Saturday, December 24, 2011

The Musical Advent Calendar - Door Number Twenty-Four

And so the moment of truth - our number one albums of the year.

Have a Merry Christmas, and don't forget about tomorrow's bonus post, when we calculate our collective top 10 of 2011.

Ali Mason

Tiny Ruins – Some Were Meant For Sea (WooMe)

Coming from New Zealand, a country surrounded and divided by water, it’s perhaps no surprise Hollie Fulbrook is a little bit obsessed with the sea. It’s also unsurprising that to her the sea is not just the sea – it is a symbol of adventure, it is travel, it is newness. And it is this spirit of yearning and adventure which informs her debut album as Tiny Ruins. It would be easy to think there was nothing adventurous here musically – little more than a guitar, occasional piano and barely-there backing vocals in support of Fullbrook’s voice, a tremendous instrument which is occasionally tremulous but at the same time rich and thick. But such is the simplicity of the arrangements that a single note, a word or a pause out would be fatal. Fulbrook is a storyteller. Her characters, such as the residents of the ’Adelphi Apartments’, whose loneliness she expresses in heartbreaking detail (“At night she read Cannery Row before saying goodnight to the highway below”) are fully realised. As Tom Ravenscroft, on whose show I first came across Tiny Ruins, points out, she avoids the “applied angst” that can scupper many songwriters, and in doing so has created a debut of simple, devastating beauty.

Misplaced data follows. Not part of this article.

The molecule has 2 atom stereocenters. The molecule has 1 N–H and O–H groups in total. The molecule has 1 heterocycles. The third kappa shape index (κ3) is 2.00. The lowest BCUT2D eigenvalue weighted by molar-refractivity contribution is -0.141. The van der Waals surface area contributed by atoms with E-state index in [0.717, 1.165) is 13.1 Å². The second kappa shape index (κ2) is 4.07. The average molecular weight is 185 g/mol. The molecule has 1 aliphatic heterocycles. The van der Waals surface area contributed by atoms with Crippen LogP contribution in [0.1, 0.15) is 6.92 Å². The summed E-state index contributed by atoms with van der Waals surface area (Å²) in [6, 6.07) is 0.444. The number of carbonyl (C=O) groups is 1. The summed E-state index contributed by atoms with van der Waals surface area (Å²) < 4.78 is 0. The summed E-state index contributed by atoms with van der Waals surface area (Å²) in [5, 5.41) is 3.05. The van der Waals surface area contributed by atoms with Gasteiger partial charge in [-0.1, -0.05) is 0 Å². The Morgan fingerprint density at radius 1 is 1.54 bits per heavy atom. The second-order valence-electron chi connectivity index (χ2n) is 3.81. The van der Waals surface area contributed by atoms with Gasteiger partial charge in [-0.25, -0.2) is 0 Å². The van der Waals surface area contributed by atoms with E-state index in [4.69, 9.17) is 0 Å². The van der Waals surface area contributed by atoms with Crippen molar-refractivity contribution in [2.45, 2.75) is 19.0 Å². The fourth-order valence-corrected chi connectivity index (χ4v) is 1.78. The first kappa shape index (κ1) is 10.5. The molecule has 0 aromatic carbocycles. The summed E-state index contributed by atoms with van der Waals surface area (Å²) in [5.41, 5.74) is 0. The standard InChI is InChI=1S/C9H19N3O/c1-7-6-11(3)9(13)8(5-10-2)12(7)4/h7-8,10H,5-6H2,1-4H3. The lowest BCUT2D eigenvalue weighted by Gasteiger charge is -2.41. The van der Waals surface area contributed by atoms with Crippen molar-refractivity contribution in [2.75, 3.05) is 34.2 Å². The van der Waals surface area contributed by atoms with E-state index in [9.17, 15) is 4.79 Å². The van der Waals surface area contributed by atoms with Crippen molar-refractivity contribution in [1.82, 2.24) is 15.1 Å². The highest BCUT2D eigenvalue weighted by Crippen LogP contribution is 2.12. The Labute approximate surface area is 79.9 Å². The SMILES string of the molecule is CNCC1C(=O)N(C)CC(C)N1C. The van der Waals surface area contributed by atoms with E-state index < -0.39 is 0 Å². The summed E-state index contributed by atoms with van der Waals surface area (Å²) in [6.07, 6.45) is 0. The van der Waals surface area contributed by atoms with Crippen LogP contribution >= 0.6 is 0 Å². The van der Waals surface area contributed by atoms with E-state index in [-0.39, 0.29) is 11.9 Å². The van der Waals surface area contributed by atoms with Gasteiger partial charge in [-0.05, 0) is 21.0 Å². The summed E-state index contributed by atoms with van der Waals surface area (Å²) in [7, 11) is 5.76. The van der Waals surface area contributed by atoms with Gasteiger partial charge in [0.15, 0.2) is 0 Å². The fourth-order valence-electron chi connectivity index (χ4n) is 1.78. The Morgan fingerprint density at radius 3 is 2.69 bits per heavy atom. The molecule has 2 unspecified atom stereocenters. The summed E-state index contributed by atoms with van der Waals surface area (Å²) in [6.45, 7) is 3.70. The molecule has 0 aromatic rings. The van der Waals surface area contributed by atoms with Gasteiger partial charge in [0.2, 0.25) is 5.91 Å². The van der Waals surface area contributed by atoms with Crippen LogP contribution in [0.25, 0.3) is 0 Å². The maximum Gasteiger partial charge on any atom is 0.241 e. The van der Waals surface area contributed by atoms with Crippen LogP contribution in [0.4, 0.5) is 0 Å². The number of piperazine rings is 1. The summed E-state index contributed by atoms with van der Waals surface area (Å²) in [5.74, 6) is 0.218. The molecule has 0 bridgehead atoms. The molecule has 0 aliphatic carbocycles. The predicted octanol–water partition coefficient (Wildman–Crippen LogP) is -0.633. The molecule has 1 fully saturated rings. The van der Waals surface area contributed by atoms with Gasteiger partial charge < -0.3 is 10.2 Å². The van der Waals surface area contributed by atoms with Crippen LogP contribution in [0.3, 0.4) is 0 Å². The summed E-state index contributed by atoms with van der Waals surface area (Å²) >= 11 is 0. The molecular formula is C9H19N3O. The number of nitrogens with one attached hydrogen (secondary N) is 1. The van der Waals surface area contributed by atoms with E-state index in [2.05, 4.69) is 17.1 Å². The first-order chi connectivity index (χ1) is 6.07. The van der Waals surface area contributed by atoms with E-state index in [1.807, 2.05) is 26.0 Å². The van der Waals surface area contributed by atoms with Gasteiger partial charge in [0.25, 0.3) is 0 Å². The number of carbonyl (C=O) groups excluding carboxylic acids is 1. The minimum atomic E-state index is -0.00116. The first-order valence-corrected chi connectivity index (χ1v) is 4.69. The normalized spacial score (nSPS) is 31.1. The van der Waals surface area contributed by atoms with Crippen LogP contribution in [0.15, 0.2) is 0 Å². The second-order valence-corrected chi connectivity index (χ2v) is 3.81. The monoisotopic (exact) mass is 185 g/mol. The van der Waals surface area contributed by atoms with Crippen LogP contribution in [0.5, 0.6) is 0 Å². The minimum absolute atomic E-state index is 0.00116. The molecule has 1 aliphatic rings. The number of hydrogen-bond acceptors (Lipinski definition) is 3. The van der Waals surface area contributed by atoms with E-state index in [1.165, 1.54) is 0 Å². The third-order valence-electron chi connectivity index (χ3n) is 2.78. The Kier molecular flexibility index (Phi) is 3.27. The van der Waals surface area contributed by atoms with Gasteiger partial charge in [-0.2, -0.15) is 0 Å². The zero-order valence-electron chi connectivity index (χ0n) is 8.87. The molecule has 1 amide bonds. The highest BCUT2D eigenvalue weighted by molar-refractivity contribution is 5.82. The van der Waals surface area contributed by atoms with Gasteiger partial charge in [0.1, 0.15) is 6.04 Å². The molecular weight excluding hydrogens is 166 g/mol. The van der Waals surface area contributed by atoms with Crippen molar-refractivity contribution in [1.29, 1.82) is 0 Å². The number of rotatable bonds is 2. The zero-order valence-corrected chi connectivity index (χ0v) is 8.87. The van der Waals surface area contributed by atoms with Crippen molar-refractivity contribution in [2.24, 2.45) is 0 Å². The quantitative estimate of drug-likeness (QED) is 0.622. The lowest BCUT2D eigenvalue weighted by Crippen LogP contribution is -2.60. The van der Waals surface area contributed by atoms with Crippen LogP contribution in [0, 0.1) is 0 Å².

Guy Atkinson

The Wonder Years - Suburbia I've Given You All And Now I'm Nothing (ADA Global

I've often heard people talk about albums that seemed to 'speak' directly to them. I don't think I'd ever experienced this sensation until this third album from The Wonder Years. Okay, I might not be in a pop punk band from Pennsylvania, but there is so much in the lyrics here I can relate to. Anger at religious brainwashing, homophobia, sexism and racism are just a few of the topics tackled that set these guys apart from most of their contemporaries. Life-affirming stuff.